In the worst of times, when horrific headaches drive him to a darkened bedroom for days, Greg Giovanazzi struggles toward the light.
Brow knitted, eyes clenched, he wades through the pain to think of stuff that matters - family, friends and job. It helps him ride out the migraines that have hounded him for decades, said Giovanazzi, the volleyball coach at Johns Hopkins.
"Coaching motivates me to get out of bed, manage my depression and start the healing process," he said. "It gives me reason to continue. That might sound dramatic, but ... I don't want to miss time with my players. I want them to have the opportunity to be the best they can be."
Giovanazzi suffers from chronic migraines, the relentless, debilitating daily headaches that haunt 3.3 million Americans. It is a condition, experts say, for which there is no cure yet.
"Our arsenal of medications against migraines is fairly primitive," said Dr. Jason Rosenberg, head of the Johns Hopkins Headache Center. "Most people have annoying tension headaches. They take Tylenol and get on with their lives. About 12 percent of the U.S. adult population - 20 million people - suffer from migraines, mostly intermittent.
"But 2 percent of adults have chronic migraines, these smoldering headaches that [routinely] become full-blown and disabling. These people are scattered out there and suffering miserably from pain, nausea and depression. Imagine having a horrible hangover every single day."
Imagine? Giovanazzi lives that life. Once he was laid up for a week, shades drawn. Another time, the migraines triggered nausea so intense that he vomited 23 times in 12 hours. Keeping count took his mind off the pain.
Seeking help, he has run gantlets of tests. He has been poked and prodded, X-rayed and CT-scanned. He has seen neurologists and therapists, hypnotists and herbalists. He takes six medications daily but is never pain-free. Fifty times, he has gone to the emergency room. The headaches keep coming.
Giovanazzi, 50, soldiers on, leading Hopkins to a 19-5 mark entering today's match at McDaniel College. Victories there and against Ursinus on Saturday would put Hopkins in a three-way tie for the Centennial Conference championship.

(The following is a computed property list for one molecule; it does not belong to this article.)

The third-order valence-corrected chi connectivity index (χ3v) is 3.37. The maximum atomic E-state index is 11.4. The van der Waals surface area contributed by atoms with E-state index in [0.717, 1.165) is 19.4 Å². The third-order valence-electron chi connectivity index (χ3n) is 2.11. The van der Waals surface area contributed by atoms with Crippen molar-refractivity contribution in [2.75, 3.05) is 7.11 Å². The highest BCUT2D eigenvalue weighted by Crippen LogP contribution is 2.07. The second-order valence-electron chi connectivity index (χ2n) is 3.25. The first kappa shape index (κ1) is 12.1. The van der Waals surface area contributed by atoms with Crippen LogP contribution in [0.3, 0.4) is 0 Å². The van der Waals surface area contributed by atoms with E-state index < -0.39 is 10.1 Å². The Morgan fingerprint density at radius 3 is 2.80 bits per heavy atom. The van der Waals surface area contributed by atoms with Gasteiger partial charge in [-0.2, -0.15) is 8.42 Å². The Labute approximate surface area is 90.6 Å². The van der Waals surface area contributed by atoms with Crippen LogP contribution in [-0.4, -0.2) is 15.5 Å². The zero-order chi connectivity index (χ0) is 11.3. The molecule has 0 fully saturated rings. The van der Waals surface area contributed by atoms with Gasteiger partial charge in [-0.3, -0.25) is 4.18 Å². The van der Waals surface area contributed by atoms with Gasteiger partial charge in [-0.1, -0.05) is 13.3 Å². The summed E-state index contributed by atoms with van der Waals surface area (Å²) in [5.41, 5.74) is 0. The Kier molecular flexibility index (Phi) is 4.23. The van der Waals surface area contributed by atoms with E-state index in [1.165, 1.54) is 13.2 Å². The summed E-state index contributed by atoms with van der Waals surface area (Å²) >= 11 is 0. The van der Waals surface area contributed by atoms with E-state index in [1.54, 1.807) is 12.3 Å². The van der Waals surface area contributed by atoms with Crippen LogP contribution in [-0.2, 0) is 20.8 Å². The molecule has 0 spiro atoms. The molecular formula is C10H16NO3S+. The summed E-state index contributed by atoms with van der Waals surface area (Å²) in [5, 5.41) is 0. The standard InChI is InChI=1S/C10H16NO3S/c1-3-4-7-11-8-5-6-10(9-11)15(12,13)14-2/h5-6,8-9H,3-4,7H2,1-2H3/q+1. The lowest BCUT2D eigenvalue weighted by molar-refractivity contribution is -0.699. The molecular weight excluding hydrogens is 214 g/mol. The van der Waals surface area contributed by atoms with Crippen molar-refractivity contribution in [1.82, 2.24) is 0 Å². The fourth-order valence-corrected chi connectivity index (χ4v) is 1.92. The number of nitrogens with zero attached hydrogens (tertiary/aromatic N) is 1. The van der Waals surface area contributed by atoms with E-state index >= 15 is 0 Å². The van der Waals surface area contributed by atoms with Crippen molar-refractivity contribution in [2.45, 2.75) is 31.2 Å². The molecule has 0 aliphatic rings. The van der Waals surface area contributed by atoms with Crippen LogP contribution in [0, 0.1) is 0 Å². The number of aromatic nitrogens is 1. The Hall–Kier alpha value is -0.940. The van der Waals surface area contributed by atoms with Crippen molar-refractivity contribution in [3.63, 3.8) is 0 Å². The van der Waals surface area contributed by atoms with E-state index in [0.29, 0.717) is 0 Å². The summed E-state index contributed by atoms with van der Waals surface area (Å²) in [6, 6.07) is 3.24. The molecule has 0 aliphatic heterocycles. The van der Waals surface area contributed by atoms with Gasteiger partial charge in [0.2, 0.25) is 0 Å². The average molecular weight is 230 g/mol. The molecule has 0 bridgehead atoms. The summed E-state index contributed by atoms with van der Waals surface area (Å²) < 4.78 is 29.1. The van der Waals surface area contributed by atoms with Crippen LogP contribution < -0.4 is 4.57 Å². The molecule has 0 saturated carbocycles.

"It [the disability] is part of my every day, but I'm not dying from it," he said. "I'm doing what I can do, when I can do it."
Though their coach has missed some practices, the Blue Jays say his absence is trifling compared to his stellar credentials and the savvy he imparts to a Division III team.
Giovanazzi starred on UCLA's national championship team in 1976, then played pro volleyball in Europe. He helped coach the U.S. women to a bronze medal in the 1992 Olympics. He spent seven years as head coach at Michigan until the disease that has bothered him since college forced him to step down.
Seeking better medical care, Giovanazzi moved to Baltimore with his wife and daughter. Now on disability, he served as a volunteer coach at Loyola College for one year and at UMBC for two. Both times, headaches triggered his departure.
Desperate for a coach when his predecessor resigned in August, Hopkins took a flier on Giovanazzi. The chemistry worked. Players swear by their soft-spoken, balding, bespectacled coach whose laid-back demeanor belies the turmoil within.
"He's a cool, humble guy who has had an awesome life," said Allison Cappelaere, a junior from Centennial. "We can only aspire to be as good as the players he has coached."
During matches, Hopkins players hang on their coach's every word, athletic director Tom Calder said.
"I've watched this team during timeouts, and nobody looks into the stands, like on other teams. Everyone pays attention to Greg," Calder said.
Giovanazzi was born to coach volleyball, colleagues say. As a mainstay on UCLA's 1976 title team, "Greg was the calming influence on a group filled with fire," said Al Scates, the Bruins' coach for 46 years. Impressed, Scates hired him as his assistant in 1984, and UCLA finished 38-0. That same year, Giovanazzi helped coach the UCLA women. That team won the NCAA title, too.
"Greg has a gift for dealing with people, especially women," said Terry Liskevych, former U.S. Olympic coach. He made Giovanazzi his assistant in 1992 when the upstart Americans took third in Barcelona.
It was while coaching at Michigan (1992-1998) that the headaches nagging Giovanazzi since childhood overran his life. As a youth, he had suffered a number of concussions in football and in car accidents. Moreover, he has a family history of migraines.
"I'd heard of my great-grandfather beating his head against the wall to get the pain out," he said.
The pressure of coaching a major college team worsened the pain. After big matches, Giovanazzi would "crash" - typical of the affliction, experts say.
"It's not the stress that causes migraines, but the letdown after stress," Rosenberg said. "People get crushed once they finish a big project or final exams.